•You might have become used to not caring for yourself because your sense of worth is tied to being the one that takes care of everyone but yourself. You become a CARETAKER. A caretaker feels important being the one everyone else rely on. He gets so used to being this role that he often neglects his own needs. As these needs keep beating at him within, he might experience an eventual breakdown from trying to please everyone but himself. This is the child that were mostly a parent to their own parents. They may have never known what it means to be taken care of.
•Sometimes you take on the role of the LIFE OF A PARTY as the ever cheerful one who’s never showing any pain. You’re like the “high” one that is never vulnerable; but likely have been shamed in childhood a lot for your behaviour, looks or for just being you. To hide your innermost pains you try to make yourself and everyone else happy around you. So you now become the adult who views others as a way to feel that you’re fine while hiding all the pain in jokes. These are some of the people that when alone have a flooding of unpleasant memories haunting them. So they may often run from self in order not to feel what’s inside them.
•You could have become so used to self sacrificing that you want others to always view you as the selfless good soul, so you become that always AVAILABLE PERSON for everyone due to your inability to say NO. You try as much as you can to always be there for everybody at all times even if that means a 24 hours on the move. This is your own way of feeling worthy; to be seen as selfless!
•Maybe you reject your own independence or desires in order to keep your family life going even at your detriment because you’re the HERO WORSHIPER who views your childhood caregivers as without faults despite all that happened to you. People like this may suffer from deep down unresolved wounds from any of the important members of their families and then grow up viewing others, especially their closest bonds as a way of showing what perfection is supposed to look like. It is their own way of replaying how they wished they had been treated. Some of these individuals take on the blames of their abusers on themselves and assume themselves as the reasons their caregivers had done whatever they did to them.
•You might even play THE VICTIM role or an under achiever because you actually see others as threatening, so you hide under victimhood for fear of the shame you had experienced as a child. Being a victim means that you remain small, and therefore not seen. This is is your way of running from the constant criticisms you had experienced growing up. You reckon that if you can just be at the back and not heard of, no one would see your faults or blame you for anything.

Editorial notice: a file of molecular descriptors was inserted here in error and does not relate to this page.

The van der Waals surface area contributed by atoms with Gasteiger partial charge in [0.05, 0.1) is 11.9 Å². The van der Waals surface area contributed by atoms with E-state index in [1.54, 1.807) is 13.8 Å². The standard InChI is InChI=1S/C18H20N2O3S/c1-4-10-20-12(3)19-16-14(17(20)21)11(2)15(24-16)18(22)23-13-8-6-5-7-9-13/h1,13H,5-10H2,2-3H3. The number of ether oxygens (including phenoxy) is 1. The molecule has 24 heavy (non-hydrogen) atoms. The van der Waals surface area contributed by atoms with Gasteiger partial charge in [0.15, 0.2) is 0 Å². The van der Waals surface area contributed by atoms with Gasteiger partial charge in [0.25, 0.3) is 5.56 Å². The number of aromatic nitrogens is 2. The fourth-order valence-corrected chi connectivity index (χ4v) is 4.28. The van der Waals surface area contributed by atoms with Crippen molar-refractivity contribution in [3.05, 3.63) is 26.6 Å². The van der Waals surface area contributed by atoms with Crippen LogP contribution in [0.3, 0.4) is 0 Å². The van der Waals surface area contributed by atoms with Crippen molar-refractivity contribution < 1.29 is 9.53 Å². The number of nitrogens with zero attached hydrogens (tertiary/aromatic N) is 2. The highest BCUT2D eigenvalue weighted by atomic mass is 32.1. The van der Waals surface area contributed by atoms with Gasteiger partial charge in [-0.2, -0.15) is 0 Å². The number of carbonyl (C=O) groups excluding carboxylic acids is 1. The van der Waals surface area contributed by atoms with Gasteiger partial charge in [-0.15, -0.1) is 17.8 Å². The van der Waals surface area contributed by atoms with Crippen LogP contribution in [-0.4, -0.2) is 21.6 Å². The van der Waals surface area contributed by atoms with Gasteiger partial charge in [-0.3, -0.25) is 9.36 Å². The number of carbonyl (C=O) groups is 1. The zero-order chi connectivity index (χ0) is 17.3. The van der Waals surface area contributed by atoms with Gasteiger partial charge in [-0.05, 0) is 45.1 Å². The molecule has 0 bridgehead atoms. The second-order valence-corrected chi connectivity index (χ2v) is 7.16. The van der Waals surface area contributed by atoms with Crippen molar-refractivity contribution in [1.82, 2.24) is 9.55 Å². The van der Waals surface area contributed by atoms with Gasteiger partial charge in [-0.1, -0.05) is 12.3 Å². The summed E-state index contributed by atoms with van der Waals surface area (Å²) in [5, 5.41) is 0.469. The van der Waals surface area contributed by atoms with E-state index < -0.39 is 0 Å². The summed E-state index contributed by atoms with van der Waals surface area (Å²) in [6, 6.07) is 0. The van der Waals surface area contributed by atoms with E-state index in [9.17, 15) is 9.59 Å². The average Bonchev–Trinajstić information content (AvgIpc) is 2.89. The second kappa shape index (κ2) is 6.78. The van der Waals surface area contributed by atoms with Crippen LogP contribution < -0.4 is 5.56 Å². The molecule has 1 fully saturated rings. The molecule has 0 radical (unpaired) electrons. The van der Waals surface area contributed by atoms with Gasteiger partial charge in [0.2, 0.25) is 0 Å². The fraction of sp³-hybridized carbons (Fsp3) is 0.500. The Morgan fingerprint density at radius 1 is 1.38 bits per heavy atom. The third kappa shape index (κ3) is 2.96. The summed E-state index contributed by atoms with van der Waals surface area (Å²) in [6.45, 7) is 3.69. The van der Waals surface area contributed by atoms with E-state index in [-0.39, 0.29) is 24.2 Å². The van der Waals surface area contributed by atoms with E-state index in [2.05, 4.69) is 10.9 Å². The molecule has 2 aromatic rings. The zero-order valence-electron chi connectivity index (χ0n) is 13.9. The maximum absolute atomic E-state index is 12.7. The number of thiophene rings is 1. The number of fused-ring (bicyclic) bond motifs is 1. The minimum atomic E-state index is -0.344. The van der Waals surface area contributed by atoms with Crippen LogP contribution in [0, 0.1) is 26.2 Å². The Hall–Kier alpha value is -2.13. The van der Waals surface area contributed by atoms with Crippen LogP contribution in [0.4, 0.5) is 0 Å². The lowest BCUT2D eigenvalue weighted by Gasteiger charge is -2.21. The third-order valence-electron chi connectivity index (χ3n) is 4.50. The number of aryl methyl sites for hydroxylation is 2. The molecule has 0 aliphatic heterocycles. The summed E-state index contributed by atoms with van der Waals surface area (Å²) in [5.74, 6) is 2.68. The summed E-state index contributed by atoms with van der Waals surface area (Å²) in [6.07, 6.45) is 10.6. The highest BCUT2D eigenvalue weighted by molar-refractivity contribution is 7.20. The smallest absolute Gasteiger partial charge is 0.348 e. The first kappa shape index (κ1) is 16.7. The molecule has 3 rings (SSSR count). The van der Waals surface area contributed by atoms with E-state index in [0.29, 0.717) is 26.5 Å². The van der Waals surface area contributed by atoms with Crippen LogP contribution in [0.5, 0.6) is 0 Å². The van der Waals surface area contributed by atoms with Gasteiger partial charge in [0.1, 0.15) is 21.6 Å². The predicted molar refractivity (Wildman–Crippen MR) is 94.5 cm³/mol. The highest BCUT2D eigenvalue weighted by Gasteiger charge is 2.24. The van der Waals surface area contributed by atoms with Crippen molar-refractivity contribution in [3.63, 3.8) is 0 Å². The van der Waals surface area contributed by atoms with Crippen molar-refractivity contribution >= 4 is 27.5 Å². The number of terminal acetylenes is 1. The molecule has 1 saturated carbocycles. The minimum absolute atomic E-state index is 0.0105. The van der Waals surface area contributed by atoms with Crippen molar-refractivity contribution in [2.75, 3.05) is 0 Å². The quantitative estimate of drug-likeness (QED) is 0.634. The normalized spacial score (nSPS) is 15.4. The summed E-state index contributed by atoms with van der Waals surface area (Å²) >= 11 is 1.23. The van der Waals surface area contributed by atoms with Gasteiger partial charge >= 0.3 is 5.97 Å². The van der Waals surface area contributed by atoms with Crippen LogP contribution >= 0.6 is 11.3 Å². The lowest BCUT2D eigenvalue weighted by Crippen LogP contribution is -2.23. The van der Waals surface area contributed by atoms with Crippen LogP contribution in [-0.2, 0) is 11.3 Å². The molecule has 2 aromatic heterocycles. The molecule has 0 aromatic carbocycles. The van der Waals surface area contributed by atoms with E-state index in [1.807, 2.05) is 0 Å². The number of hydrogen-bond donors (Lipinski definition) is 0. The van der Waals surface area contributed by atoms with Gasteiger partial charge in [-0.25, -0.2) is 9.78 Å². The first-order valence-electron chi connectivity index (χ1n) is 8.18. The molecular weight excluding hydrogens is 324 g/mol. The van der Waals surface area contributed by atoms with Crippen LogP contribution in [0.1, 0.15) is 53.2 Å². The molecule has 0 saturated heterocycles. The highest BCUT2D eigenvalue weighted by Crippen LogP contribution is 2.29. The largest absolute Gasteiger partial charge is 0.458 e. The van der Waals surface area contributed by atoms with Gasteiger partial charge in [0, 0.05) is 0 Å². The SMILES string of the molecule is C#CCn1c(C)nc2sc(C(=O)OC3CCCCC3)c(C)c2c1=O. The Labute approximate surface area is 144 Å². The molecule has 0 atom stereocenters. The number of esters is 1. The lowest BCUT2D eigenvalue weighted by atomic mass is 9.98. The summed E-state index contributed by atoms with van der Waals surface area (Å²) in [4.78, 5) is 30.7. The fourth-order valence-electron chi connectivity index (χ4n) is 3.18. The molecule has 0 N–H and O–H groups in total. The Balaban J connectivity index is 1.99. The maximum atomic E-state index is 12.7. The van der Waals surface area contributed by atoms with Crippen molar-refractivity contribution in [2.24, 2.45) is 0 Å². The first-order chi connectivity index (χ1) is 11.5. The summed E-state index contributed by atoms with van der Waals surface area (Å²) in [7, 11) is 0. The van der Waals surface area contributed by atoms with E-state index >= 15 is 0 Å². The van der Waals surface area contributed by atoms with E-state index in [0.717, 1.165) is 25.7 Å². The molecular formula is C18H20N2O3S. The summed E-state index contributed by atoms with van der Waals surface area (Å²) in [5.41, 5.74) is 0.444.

•Maybe you’re often the THE PROTECTOR in most cases as you try to protect or rescue others to make up for the lack of protection you were denied when you needed it yourself. This response is your own way of trying to heal from the time you were vulnerable but felt unprotected, so you now view others as helpless and needing your protection. You’re in a way doing for others what you had wished the adults in your life did for you. It’s like a fantasy.
•You can also be an OVER ACHIEVER, who’s making efforts to be seen as a way to cope with your low self-esteem. People like this use mostly achievements to feel valued, while dealing with inner emptiness. They might have felt really abandoned as a child, and in order to be heard of and validated, they work themselves out for more and more achievements. The achievements serves to boost their ego and gives them a sense of worthiness.
There are a lot more than these but I’d stop here to drive my point. I hope you observed that most of these roles are often the adult trying to be what he was not given or being the role he had lacked himself as a child from his caregivers. It’s important to add that these roles are mostly unconscious programming that you might be unaware you respond to life this way. They’re mainly from our childhood experiences, often predominant in children that lacked firm parental guides that could have helped them experience situations rather authentically in ways to showed validation for their true feelings and emotions.
If you find yourself in any of these roles, there’s no need to panic. Start by acknowledging the experiences you had, and allow the awareness sift in. Healing begins with being aware of what needs healing first. In the light of that awareness, open your heart to the truth of who you are authentically as you begin the inner work of recovery.
Start learning to feel the feelings that may arise as you go on in this journey. Part of those feelings might be the authentic ones you abandoned as you picked these roles.You may seek a professional guide to help you with this journey.
To book for consultation with me, send mail to firstname.lastname@example.org
Therapist and Emotional Wellness Coach.
To your healing.